Back in Soviet times, the US had introduced sanctions against the USSR over the construction of the pipeline. The authors give a detailed overview, backed by archive and declassified documents, of the evolution of the sanctions, its impact on Russia and the relations between the US and European Community of 12 members at that time. For the pipeline construction, the USSR and Europeans had a deal “gas for equipment” backed by loans from Deutsche bank. Therefore, sanctions from 1978-1982 attempted to restrict the Soviet’s access to financial sources and oil and gas technology. They are similar in the scope to the US sanctions we have in place today and Russia is still lagging behind the West in technological terms, like 30-40 years ago. There was also the secondary effect of sanctions, when non-US companies were affected, which marked the beginning of the discussion of the limits of the US sanctions and its exterritorial scope that is of immediate interest today as well. As part of their strategy at that time, the Americans were proposing to their European partners to replace Russian gas with American coal, or nuclear energy, things difficult to imagine today. The European leaders strongly opposed the sanctions, backed its business sector and continued supplying the construction of the vital pipeline. Sanctions were lifted from 1982 to 1987 by the US admitting that the US business lost contracts to European and Japanese firms.

The context has changed significantly, however, and compared to 1978 the differences are greater than the similarities. In 1978, the European Community (later EU) consisted of only 12 member countries, while many of its current 28 members come from the former Soviet bloc. Increased market liberalisation, the competition law and the clean energy package are the elements of the growing EU law. World supplies of LNG and terminals in Europe are creating a competitive price environment, there are several gas hubs and Europe is less dependent on oil indexation of long-term contracts. Even Russian gas does not only come from pipelines anymore: Russian LNG from private companies is more and more present in the European market. Moreover, Russia itself is slowly turning East with the new pipelines to China. The game has changed and there are more and more alternatives on each side. The authors’ thesis is that the European gas sector today is heavily politicised in relation to Russia – visibly more than during the Soviet era. European leaders today are reluctant to resist the pressure from the US, in contrast to the manner in which Margaret Thatcher and Francoise Mitterrand resisted the Americans at the beginning of the 1980s. Furthermore, there is a distinct difference in relation to the position on Russia from European business, which largely supports the gas trade with Russia, and Europe’s political class. Nord Stream 1 was a European project of common interest 15 years ago, which is difficult to imagine today for Nord Stream 2 Pipeline. The key difference, however, is the new US commercial interest in Europe related to the LNG and the effect of scrutinization of the pipeline gas in public discourse.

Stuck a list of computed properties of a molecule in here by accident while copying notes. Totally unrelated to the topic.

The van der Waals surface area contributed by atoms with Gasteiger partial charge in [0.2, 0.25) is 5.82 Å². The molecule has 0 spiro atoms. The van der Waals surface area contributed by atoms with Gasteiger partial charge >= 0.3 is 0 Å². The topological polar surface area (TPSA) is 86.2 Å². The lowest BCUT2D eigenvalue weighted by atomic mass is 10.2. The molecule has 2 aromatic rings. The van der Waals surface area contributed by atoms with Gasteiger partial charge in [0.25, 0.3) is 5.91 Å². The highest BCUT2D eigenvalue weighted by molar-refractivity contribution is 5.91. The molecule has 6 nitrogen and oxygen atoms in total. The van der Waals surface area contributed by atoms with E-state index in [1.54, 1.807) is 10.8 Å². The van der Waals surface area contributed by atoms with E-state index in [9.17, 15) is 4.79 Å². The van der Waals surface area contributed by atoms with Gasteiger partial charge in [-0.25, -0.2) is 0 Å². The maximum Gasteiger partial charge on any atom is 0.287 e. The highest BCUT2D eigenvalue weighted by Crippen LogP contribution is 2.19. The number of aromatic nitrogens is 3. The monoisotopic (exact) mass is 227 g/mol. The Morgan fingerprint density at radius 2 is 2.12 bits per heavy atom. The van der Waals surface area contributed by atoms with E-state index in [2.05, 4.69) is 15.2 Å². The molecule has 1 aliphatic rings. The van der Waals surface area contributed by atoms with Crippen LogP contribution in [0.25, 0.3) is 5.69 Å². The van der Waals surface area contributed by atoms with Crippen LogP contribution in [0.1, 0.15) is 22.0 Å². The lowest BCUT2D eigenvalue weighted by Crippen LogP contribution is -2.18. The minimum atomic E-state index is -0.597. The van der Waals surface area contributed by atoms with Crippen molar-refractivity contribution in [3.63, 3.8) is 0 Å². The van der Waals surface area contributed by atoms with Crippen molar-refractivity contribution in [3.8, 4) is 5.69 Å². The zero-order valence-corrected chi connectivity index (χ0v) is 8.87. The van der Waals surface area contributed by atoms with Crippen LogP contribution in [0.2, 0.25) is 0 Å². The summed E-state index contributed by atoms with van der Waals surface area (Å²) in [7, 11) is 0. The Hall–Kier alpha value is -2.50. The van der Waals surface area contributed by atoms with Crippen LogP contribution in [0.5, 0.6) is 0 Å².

So, what should the future look like according to the authors? Simonov and Grivach are advocating for the improvement of relations between Russia and the EU, who are in charge of the European gas market: in 2018 gas supplied by Gazprom accounted for 37% of total gas consumption, 10% more than in 2011. Russia is also the main European supplier of coal and oil. “Gas cooperation between the USSR/Russia and Europe is not just an alternative to the escalation of tensions on the continent, it is one of the most effective instruments of cooperation. Neither the USSR nor Russia has ever stopped the gas supplies for political reasons, not even during the conflict with Turkey in 2015 ”. The Western perspective of the same topic – the book called The Bridge: Natural Gas in a Redivided Europe by Thane Gustafson – will be first presented in Washington in January 2020. Let’s hope that by then the deal on gas transit to Ukraine will be reached for the benefit of all sides.


Free download available online, in Russian: “Контракт века”.

The Great Gas Game, Alexey Grivach and Konstantin Simonov, Moscow, Tochka

The original article:

In partnership with Agefi Luxembourg The Great Gas Game, by Nadezda Kokotovic, the BREC Di